Mike: And most people as they get older, picking up new physical skills, it’s just not as easy. But a big part of it is, is learning to breathe and relax and, and accept failure as a lesson and all these things that put us there.

The concept of autoregulation

Brooks: You were talking about, training stressed and you were talking about the problem of learning to practice training stress. I tell people all the time that stress cannot combat stress. Stress can only compound stress. So what we did at recess to try to help people understand this, a concept that we discuss in GM at GMB a lot is the idea of autoregulation. They have the ability to kind of automatically regulate your training based on your need in the moment.

Brooks: And it, that is a skill that’s hard to cultivate if you don’t have a background in even knowing what your body feels like. Right? So, so that’s one problem that we get at the gym all the time. People aren’t 100% sure where they should or how they should act. Right. and another thing that we discovered is that anytime that we asked, people were like, cool, just ask them. And anytime we ask people how they were feeling, the typically the typical answer was, I’m fine, I’m good. and so I realized that, okay, there’s an opportunity here to help people understand this important concept of autoregulation.

Three Light System at Recess

Brooks: There’s also an opportunity to give them a language to be able to tell me how they’re feeling without actually having to tell me how they’re feeling. And so what we do at Recess is we use what we call like a Three Light System. Red, yellow, green, just like a stoplight and essentially read your red zone is depressed, sad, really stiff and sore, you name it, really little lethargic, hyper stressed out, all those things that, that’s what we call a red zone.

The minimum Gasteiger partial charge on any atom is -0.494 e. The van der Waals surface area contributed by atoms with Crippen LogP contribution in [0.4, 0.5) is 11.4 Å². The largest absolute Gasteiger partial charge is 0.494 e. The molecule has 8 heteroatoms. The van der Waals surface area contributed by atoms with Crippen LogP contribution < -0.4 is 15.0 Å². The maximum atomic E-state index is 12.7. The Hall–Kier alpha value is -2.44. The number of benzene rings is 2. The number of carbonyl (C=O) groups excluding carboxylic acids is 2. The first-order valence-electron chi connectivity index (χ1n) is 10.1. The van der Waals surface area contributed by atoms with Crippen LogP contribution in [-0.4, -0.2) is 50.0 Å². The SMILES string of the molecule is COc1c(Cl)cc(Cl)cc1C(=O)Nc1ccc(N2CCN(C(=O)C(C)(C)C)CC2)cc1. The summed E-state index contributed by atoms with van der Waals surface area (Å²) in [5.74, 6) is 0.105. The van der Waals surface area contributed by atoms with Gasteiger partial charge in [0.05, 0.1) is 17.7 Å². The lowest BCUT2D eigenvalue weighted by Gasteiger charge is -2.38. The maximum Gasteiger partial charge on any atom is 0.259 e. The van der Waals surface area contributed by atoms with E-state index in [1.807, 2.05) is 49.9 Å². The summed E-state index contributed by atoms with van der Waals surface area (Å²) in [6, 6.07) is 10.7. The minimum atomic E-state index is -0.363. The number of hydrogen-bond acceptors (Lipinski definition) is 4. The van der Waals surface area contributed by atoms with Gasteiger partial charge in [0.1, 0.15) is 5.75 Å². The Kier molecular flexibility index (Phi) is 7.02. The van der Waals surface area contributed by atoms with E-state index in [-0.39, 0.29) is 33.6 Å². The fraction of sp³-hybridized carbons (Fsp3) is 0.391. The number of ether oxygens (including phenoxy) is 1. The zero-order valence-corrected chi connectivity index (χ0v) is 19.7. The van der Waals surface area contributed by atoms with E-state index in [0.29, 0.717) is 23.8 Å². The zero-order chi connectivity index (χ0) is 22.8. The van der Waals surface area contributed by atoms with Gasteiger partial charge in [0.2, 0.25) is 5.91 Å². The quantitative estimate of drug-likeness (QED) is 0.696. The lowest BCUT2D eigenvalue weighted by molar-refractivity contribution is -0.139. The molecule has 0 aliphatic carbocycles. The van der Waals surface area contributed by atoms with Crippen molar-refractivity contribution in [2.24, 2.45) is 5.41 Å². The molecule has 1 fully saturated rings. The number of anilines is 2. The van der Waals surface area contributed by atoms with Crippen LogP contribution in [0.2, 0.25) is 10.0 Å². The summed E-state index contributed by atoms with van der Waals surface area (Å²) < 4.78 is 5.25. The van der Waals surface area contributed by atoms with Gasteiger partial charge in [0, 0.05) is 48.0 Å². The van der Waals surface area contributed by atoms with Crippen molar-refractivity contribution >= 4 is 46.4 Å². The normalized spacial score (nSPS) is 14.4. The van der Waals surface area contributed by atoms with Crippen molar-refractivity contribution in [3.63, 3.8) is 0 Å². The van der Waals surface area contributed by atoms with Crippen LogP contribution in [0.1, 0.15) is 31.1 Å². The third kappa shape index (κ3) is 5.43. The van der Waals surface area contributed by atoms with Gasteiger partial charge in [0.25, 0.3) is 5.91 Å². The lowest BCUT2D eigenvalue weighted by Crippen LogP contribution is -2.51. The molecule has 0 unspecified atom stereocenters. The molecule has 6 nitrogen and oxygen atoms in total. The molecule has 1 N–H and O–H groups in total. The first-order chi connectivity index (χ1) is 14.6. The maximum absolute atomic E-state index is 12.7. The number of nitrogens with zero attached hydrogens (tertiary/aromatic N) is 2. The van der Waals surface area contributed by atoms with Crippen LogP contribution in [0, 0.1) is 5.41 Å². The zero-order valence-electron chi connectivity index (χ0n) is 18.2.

Brooks: Yellow zone is kind of that Middle Zone, right? It’s kind of like the, Ah, I’m here. Like I want to move around. Obviously didn’t want to go home. I might be a little, little bit stiff or sore, but for the most part I’m feeling okay. And then the Green Zone. Exactly what you think it is. I’m really focused. I’m really motivated. I’m ready to, I’m ready to get after the shit.

Brooks: So based on how you’re feeling, we can give you activities that are shown time and again to improve that zone. So if you’re feeling stressed and you’re in the red playing a game, doing some mobility work, finding something that you like to read and, and get, get your mind in place.

Brooks: So, the red zone essentially is, the way to get people out of a stress state because like you said, if people are coming in stressed and then I’m like, hey, we have heavy deadlifts today, it’s a high high stress movement, then I’m not actually serving them in the best capacity that I can. So we wanted to set a culture where people could say, I’m feeling red and I know what that means as their coach.

Helping to improve each other’s mood

Brooks: And then other people know what that means. So, we got, David comes in and David’s like, man, I’m kinda feeling red. And somebody else hears that and they were like, hey man, you want to go play a game? Like we have games that we can play. So it gets people, even though they don’t have to know what the other person is feeling, they can go, oh, I understand what red means.